By Eric Fruits, Ph.D.
While much of the region is stuck at home under the governor’s “stay home, stay safe” order, the Metro regional government is charging ahead with a $7 billion “T2020” transportation package focused on an expensive and unneeded light rail line. Unlike Metro’s recently passed taxes for housing services, T2020 will impose hundreds of dollars in new taxes on just about every working person in the region.
To fund its massive spending plan, Metro has settled on a new poll-driven tax: a payroll tax anticipated to cost about $250 million a year. Approximately 925,000 people work in Metro’s jurisdiction, so the payroll tax will be about $270 a year per employee. Where will that payroll tax money come from?
In most cases, the payroll tax will fall on the workers. A review of the research on payroll taxes concludes that workers tend to bear nearly all of the burden of payroll tax, even if the tax is levied on their employer: “virtually all applied incidence studies assume that both the employee share and the employer share are borne by the employee (through a fall in the net wage by the full amount of payroll tax).”
Research published earlier this year concludes “the employment effects of payroll taxes are concentrated among low-skilled workers and workers performing routine tasks.” In other words, payroll taxes are regressive and disproportionately burden low-wage workers. There are several ways workers would bear the full burden of the payroll tax.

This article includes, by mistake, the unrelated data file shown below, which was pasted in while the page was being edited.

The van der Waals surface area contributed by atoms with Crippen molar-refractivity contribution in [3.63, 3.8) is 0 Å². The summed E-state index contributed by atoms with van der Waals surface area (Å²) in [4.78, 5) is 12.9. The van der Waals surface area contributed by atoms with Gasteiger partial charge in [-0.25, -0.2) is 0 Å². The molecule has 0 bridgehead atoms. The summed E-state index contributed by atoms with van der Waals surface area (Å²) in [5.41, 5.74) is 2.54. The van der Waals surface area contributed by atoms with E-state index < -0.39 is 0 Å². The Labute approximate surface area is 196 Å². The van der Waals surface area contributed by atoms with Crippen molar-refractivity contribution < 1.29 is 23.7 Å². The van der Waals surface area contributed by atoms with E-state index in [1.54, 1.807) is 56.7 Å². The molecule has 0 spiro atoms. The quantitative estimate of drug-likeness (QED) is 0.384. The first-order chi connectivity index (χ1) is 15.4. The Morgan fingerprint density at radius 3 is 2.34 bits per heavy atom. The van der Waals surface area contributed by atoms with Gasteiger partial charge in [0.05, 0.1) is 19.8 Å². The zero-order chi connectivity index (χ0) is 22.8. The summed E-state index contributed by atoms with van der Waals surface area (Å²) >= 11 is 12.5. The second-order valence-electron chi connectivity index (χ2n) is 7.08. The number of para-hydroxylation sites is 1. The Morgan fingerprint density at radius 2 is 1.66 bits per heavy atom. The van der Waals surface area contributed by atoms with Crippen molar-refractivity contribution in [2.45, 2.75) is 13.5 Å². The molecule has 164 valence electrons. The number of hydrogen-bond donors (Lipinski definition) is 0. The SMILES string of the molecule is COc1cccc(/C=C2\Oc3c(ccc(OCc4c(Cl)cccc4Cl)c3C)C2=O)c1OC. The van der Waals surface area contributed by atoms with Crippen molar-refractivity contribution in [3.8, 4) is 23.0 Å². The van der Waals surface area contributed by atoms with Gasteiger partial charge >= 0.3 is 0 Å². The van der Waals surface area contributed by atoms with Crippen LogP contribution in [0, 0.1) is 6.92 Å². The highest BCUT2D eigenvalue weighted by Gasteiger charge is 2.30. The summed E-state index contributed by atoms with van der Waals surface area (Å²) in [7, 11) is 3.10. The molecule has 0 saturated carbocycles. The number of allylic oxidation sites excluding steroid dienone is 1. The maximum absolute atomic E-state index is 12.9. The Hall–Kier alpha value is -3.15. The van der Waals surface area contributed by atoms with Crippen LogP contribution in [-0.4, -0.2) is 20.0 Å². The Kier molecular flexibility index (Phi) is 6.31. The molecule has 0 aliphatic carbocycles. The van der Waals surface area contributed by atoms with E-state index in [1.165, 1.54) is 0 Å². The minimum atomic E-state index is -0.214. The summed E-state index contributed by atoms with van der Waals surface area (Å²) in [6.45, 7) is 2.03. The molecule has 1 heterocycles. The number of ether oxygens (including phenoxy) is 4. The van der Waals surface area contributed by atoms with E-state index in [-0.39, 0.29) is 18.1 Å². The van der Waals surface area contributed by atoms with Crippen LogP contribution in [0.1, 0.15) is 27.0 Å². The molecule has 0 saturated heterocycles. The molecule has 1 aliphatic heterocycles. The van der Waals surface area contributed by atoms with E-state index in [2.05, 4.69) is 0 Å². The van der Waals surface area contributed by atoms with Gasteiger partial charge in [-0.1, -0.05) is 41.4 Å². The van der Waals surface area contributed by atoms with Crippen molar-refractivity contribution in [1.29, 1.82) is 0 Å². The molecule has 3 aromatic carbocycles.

Employers will reduce wages. They may not directly cut workers’ wages; instead, workers may find that they don’t get the annual pay raise they expected. Employers may cut workers’ hours. Wage reductions can come in the form of making workers pay more for employer provided benefits such as health insurance. Wage reductions can also come in the form of reduced benefits like less vacation pay. There are many ways to push the costs onto employees.
Employers will reduce the number of workers. Hiring plans can be put on hold, and retiring workers may not be replaced. Evidence indicates some firms replace low-skilled workers with higher-skilled workers. Other firms replace low-skilled workers with technology, as seen with restaurants replacing employees with computer ordering kiosks. With the pandemic, some firms have learned there’s no special benefit to doing business in the metro region. Why not move to Bend, Vancouver, or Boise?